MANAGUA, Nicaragua — After nearly a year, all seven countries of Central America have approved an agreement with The Billfish Foundation to create a sustainable management plan for billfish and other popular game fish vital to growing sport fishing and tourism in the region.
The announcement comes on the heels of similar on-going work this past year by TBF of enhancing recreational sport fishing in the countries of Mexico, Peru and Costa Rica. TBF has been working with the governments — some for more than a decade — for the expansion of conservation measures and laws to protect billfish,
mainly from overfishing coastal fisheries by commercial interests, while implementing tag & release programs for sportsmen.
The Billfish Foundation's Dr. Russell Nelson and Herbert Nanne met in Managua, Nicaragua in late February to formally adopt a Central American agreement to develop a sustainable management plan for marlins, sailfish, dorado, swordfish and other highly migratory species important to the regions' sport fishing tourism sectors. The agreement between TBF and the Organization of Fisheries and Aquaculture for the Isthmus of Central America (OSPESCA) was signed by OSPESCA President Steadman Fagoth Muller, of Nicaragua, and Nelson. OSPESCA Executive Director Mario Gonzalez Recino presided over the ceremony and along with Nelson presented the Nicaraguan Institute of Fisheries and Aquaculture with a computer and programs for use in collecting and analyzing sport fisheries data.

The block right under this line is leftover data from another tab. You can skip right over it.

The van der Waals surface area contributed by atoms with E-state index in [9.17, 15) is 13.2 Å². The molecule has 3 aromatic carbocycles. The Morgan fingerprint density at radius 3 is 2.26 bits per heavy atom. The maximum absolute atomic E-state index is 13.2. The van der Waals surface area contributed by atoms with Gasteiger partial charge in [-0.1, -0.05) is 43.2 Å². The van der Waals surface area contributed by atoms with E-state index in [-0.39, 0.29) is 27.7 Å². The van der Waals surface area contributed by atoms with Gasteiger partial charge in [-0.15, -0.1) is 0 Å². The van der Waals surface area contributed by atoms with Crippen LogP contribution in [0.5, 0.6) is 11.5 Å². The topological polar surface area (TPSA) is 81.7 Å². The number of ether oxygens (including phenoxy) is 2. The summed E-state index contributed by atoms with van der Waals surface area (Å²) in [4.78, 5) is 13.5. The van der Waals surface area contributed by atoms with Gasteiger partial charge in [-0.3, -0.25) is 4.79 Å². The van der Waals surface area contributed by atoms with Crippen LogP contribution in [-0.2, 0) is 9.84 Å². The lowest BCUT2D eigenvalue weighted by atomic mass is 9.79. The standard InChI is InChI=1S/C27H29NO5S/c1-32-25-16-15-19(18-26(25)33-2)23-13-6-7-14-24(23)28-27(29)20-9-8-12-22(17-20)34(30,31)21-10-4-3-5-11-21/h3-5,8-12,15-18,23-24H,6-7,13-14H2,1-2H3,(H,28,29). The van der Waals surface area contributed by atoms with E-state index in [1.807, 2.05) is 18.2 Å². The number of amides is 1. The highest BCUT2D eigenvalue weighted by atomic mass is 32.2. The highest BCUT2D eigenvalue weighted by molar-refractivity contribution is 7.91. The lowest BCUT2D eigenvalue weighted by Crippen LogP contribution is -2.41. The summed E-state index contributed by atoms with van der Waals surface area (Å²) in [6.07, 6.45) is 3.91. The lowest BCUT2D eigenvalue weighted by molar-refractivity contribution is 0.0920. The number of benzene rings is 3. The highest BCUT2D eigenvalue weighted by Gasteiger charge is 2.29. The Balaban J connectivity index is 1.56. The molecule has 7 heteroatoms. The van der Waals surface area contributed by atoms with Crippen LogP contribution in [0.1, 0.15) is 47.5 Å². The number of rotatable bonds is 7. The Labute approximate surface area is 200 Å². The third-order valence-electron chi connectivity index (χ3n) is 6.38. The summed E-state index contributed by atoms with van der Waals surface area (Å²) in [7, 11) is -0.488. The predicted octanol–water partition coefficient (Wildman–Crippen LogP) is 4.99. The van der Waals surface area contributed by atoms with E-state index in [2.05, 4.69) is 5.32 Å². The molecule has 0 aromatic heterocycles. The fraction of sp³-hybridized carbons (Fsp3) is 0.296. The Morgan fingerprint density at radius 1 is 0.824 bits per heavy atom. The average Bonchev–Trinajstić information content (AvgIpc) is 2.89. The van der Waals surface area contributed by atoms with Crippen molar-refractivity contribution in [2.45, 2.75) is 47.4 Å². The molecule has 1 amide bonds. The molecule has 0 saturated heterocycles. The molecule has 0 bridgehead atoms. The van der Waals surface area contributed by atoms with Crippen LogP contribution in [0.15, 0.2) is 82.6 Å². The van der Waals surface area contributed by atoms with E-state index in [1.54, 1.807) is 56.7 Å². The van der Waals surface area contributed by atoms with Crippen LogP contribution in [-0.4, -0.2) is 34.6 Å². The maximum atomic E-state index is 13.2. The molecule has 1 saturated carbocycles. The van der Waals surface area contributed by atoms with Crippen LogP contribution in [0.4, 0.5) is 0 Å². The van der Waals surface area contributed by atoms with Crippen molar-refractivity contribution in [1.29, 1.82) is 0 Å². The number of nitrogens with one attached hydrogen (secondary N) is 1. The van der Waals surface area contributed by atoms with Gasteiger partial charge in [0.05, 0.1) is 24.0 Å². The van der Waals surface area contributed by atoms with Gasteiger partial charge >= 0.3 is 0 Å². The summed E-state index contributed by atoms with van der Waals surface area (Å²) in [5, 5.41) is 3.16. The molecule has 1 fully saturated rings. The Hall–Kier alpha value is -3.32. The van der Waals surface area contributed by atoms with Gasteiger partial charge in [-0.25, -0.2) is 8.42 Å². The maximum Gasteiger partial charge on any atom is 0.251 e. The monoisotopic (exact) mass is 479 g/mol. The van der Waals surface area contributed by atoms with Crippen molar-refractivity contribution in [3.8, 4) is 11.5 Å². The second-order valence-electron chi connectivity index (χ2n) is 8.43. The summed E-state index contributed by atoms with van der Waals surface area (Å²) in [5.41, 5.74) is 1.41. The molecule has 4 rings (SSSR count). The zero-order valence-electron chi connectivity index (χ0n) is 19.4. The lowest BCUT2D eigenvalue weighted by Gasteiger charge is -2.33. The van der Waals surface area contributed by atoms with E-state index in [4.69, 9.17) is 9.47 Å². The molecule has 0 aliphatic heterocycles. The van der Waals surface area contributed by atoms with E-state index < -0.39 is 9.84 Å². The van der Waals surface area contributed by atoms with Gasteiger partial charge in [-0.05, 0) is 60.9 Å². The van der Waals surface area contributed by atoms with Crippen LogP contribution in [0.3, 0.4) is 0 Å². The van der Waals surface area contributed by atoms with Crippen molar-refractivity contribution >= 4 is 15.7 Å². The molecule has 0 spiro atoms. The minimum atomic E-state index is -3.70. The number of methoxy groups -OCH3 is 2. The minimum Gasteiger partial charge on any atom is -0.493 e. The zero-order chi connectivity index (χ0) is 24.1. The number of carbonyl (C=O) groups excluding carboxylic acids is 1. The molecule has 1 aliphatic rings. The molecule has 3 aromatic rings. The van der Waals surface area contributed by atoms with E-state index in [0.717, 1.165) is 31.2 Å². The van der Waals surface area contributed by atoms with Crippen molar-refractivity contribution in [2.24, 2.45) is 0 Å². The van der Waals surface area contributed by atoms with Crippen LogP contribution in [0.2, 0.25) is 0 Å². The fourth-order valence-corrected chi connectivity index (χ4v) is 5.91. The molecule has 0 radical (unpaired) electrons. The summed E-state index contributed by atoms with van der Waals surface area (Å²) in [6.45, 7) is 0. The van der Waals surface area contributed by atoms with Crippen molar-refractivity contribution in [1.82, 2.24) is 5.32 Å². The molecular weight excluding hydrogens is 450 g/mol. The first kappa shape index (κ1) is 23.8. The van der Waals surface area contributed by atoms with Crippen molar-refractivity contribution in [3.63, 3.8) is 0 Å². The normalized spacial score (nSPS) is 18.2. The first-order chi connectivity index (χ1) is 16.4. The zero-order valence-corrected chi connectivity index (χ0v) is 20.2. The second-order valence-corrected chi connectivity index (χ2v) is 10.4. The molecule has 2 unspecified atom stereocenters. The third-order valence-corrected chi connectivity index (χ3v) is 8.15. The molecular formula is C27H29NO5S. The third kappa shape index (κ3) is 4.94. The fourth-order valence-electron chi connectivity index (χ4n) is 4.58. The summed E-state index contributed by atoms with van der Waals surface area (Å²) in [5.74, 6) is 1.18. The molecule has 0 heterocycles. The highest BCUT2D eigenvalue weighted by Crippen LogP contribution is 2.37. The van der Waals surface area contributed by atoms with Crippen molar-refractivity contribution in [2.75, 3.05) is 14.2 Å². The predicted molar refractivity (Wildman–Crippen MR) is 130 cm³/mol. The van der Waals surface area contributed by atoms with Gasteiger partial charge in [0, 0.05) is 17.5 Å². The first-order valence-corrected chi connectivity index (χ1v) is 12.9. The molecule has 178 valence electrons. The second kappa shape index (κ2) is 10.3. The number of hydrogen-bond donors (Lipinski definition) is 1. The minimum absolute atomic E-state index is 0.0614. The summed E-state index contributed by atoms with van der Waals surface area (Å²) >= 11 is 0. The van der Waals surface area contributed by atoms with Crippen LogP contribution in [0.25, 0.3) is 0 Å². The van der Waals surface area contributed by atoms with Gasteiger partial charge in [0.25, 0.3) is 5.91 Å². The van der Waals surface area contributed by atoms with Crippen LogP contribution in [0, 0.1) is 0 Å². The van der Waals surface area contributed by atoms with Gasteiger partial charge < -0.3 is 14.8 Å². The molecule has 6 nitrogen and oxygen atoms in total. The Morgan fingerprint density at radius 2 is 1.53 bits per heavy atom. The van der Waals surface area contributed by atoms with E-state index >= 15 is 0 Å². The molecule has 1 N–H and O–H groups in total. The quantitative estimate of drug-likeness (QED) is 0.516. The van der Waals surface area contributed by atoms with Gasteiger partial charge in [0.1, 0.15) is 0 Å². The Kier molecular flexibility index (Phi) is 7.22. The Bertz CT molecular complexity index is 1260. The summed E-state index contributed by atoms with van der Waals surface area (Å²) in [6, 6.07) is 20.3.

Nanne is TBF's Central American Conservation Director and Nelson is its scientific director. Belize, Costa Rica, El Salvador, Guatemala, Honduras, Nicaragua and Panama make up the seven countries in the region, all members of OSPESCA.
"This agreement between TBF, OSPESCA and the seven nations of Central America was created and approved by all parties over the past 10 months," said TBF President Ellen Peel. "We now look forward to the hard work of establishing a regional data collection protocol and moving on with improved conservation measures for billfish in the region."
The text of the agreement can be found in Spanish and English at www.billfish.org. "There are so many positives to working with OSPESCA and its seven member nations in developing a management program in the region that can be a win-win for all," said Nelson. "Billfish have a very high potential in these waters and high economic and social value if the responsible practice of sport fishing ethics and conservation are fostered."
Established in 1986 by the late Winthrop P. Rockefeller, The Billfish Foundation is the only non-profit organization dedicated solely to conserving and enhancing billfish populations worldwide. With world headquarters in Ft. Lauderdale, Fla., USA, TBF's comprehensive network of members and supporters includes anglers, captains, mates, tournament directors, clubs, sport fishing and tourism businesses. By coordinating efforts and speaking with one voice, the organization works for solutions that are good for billfish, not punitive to recreational anglers and good for the local economy. TBF's phone number is 800-438-8247.